I know you guys get a lot of harsh responses too, what’s the best insult you’ve ever gotten?

Well, the most annoying one is “slow news day,” when they say that on a post. The first of the post of the morning was about some goof-ass song that we found on YouTube and they’re like [sarcastically] “slow news day??” And it’s like no, the day just started, there’s gonna be ten more posts. [Laughs.] The stuff that you get that you don’t like is when you realize you made a mistake, or you realize that you didn’t explain yourself well enough, or you left a loose end. And it happens, and I think in a lot of ways we rely on the readers to call us on a bullshit when it does happen. Every day there’s an example of some grammatical error that we made, but when you’re called out on a mistake and you realize that it was a mistake made because you were sloppy, or you didn’t think it through, then that’s what you hate. You like getting it, but you hate getting it, you know?

Who’s the most entertaining player that you’ve ever interviewed or spoken with?

[Laughs.] Uh, Bobby Hull. Old, curmudgeonly, funny-ass guy who you could just hear the beer in his voice. He just had the best stories to tell about back in the day, and about the Blackhawks, and about when he won the Lady Byng. He was fantastic; the old school guys are always the best. I’m hoping that some of the guys that are in the league today that don’t talk, or are guarded, when they get older their brain will just degenerate to the point where they’re more open-minded about speaking about these things. I think he was probably my favorite.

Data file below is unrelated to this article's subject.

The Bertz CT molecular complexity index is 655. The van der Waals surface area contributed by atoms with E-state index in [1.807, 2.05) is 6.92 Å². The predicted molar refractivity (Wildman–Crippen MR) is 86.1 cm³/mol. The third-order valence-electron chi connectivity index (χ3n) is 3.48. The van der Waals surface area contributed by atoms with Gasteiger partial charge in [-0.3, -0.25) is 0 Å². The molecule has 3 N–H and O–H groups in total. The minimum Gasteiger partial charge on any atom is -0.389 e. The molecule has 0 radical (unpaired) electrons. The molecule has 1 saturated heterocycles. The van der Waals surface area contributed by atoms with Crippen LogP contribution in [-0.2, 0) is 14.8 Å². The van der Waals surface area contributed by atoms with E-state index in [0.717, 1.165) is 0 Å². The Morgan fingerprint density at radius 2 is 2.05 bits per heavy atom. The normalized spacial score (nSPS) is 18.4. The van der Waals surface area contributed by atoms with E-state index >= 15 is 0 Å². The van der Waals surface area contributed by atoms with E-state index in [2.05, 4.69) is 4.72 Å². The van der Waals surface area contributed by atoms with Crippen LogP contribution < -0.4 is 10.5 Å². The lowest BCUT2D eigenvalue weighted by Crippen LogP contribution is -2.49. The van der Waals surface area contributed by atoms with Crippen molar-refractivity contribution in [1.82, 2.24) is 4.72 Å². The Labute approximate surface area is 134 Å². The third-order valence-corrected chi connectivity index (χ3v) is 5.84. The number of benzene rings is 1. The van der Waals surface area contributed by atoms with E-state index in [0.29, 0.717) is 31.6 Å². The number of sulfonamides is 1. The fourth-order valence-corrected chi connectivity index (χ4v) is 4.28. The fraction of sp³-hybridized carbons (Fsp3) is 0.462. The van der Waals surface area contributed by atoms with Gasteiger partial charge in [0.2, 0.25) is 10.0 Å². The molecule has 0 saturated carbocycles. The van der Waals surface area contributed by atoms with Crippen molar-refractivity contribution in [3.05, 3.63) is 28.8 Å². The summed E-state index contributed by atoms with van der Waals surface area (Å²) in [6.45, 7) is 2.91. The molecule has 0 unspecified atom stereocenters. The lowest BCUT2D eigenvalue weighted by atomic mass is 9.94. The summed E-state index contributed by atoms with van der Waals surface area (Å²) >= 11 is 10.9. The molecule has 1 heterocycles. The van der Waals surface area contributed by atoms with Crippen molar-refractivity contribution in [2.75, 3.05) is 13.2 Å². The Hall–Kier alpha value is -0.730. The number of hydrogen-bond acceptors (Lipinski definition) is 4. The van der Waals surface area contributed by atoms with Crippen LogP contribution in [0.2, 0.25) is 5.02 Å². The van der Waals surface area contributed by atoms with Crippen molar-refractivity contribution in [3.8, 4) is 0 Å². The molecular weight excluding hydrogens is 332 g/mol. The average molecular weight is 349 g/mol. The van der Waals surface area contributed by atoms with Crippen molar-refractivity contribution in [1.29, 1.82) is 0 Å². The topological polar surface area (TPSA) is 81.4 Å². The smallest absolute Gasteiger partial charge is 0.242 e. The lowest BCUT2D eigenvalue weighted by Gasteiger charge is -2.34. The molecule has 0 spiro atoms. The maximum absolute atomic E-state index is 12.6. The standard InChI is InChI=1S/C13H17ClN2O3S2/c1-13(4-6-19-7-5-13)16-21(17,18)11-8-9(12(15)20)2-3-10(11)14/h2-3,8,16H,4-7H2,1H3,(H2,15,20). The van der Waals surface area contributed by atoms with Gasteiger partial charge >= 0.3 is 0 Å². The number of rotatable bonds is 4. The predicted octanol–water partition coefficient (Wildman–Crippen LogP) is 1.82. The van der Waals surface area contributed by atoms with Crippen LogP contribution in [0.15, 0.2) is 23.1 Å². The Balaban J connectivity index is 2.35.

Is there a most boring player that stands out?

There’s a few of ‘em that haven’t really been all that good. And again, when I say all that good, it’s cause sometimes you’re trying to get something out of them for the site, very specific, and they don’t grok to it, they’re very guarded. There’s a couple of guys that start off like that, but you then can get ‘em rolling a little bit… Stamkos is a guy who’s extraordinarily dry, but if you talk enough to him and ask him the right things, you’ll get something out of him. Kesler’s the same way; Kesler’s extraordinarily low key and laid back, but you hit on the right thing and then he’ll start talking too. I don’t know if there’s anybody who I’d call the worst but… well, okay. The worst guy that we ever had was on the radio show the other day, it was Gino Odjick of the Canucks. He was on the radio show a day after they had some reunion of the ’94 Canucks team to watch either Game 1 or Game 2, and he must’ve had a good time the night before, because he was on the radio show and he was terrible. Just long gaps, and “UHH,” and it was the only interview that Pizzo and I have ever done where after the interview there was just this awkward silence, and we were both like “wow, that was terrible.” You never want to confirm what the audience is probably hearing at that point, but we were both like “yeah, that didn’t work.” [Laughs.] If I had to give a name, it’d be that one, the most recent one.

Is there anything a player has ever said to you that has really surprised you?

Again, I think I’d have to go back to the most recent conversation that surprised me, which was when we had Cliff Ronning on the show, and it was the product of a good question, it was “why were you so good at the EA NHL games back in the 1990’s, why were you so fast?” And he told us a story about how he went to school with the founder of EA Sports Canada, and revealed that it was a private thing between them that he was so good on the game. I was like “WOW!”